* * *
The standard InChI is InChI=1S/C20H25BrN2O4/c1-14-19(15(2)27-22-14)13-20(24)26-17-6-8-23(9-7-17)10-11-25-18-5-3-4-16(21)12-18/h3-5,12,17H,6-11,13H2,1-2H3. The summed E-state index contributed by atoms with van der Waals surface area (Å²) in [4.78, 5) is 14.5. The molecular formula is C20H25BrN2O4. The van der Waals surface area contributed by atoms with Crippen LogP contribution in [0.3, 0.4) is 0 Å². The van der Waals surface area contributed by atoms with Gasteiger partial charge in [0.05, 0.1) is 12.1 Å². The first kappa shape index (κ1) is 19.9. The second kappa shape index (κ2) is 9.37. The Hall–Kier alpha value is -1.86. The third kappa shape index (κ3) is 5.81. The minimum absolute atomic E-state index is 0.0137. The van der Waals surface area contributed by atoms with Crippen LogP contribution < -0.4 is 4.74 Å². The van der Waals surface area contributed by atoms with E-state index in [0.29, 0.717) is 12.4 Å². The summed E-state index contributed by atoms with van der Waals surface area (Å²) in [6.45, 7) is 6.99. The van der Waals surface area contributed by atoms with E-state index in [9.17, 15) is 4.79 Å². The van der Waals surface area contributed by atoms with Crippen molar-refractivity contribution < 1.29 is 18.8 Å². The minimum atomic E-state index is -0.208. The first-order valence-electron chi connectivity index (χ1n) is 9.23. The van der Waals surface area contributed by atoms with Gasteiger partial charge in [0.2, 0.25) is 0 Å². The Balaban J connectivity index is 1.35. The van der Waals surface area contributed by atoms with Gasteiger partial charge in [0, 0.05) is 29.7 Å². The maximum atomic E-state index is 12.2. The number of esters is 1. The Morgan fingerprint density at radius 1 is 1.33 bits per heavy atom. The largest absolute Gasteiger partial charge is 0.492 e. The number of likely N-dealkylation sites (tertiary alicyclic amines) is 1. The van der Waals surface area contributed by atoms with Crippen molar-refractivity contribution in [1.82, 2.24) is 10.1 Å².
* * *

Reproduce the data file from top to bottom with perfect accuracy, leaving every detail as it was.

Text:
The standard InChI is InChI=1S/C20H25BrN2O4/c1-14-19(15(2)27-22-14)13-20(24)26-17-6-8-23(9-7-17)10-11-25-18-5-3-4-16(21)12-18/h3-5,12,17H,6-11,13H2,1-2H3. The summed E-state index contributed by atoms with van der Waals surface area (Å²) in [4.78, 5) is 14.5. The molecular formula is C20H25BrN2O4. The van der Waals surface area contributed by atoms with Crippen LogP contribution in [0.3, 0.4) is 0 Å². The van der Waals surface area contributed by atoms with Gasteiger partial charge in [0.05, 0.1) is 12.1 Å². The first kappa shape index (κ1) is 19.9. The second kappa shape index (κ2) is 9.37. The Hall–Kier alpha value is -1.86. The third kappa shape index (κ3) is 5.81. The minimum absolute atomic E-state index is 0.0137. The van der Waals surface area contributed by atoms with Crippen LogP contribution < -0.4 is 4.74 Å². The van der Waals surface area contributed by atoms with E-state index in [0.29, 0.717) is 12.4 Å². The summed E-state index contributed by atoms with van der Waals surface area (Å²) in [6.45, 7) is 6.99. The van der Waals surface area contributed by atoms with E-state index in [9.17, 15) is 4.79 Å². The van der Waals surface area contributed by atoms with Crippen molar-refractivity contribution < 1.29 is 18.8 Å². The minimum atomic E-state index is -0.208. The first-order valence-electron chi connectivity index (χ1n) is 9.23. The van der Waals surface area contributed by atoms with Gasteiger partial charge in [0.2, 0.25) is 0 Å². The Balaban J connectivity index is 1.35. The van der Waals surface area contributed by atoms with Gasteiger partial charge in [0, 0.05) is 29.7 Å². The maximum atomic E-state index is 12.2. The number of esters is 1. The Morgan fingerprint density at radius 1 is 1.33 bits per heavy atom. The largest absolute Gasteiger partial charge is 0.492 e. The number of likely N-dealkylation sites (tertiary alicyclic amines) is 1. The van der Waals surface area contributed by atoms with Crippen molar-refractivity contribution in [1.82, 2.24) is 10.1 Å².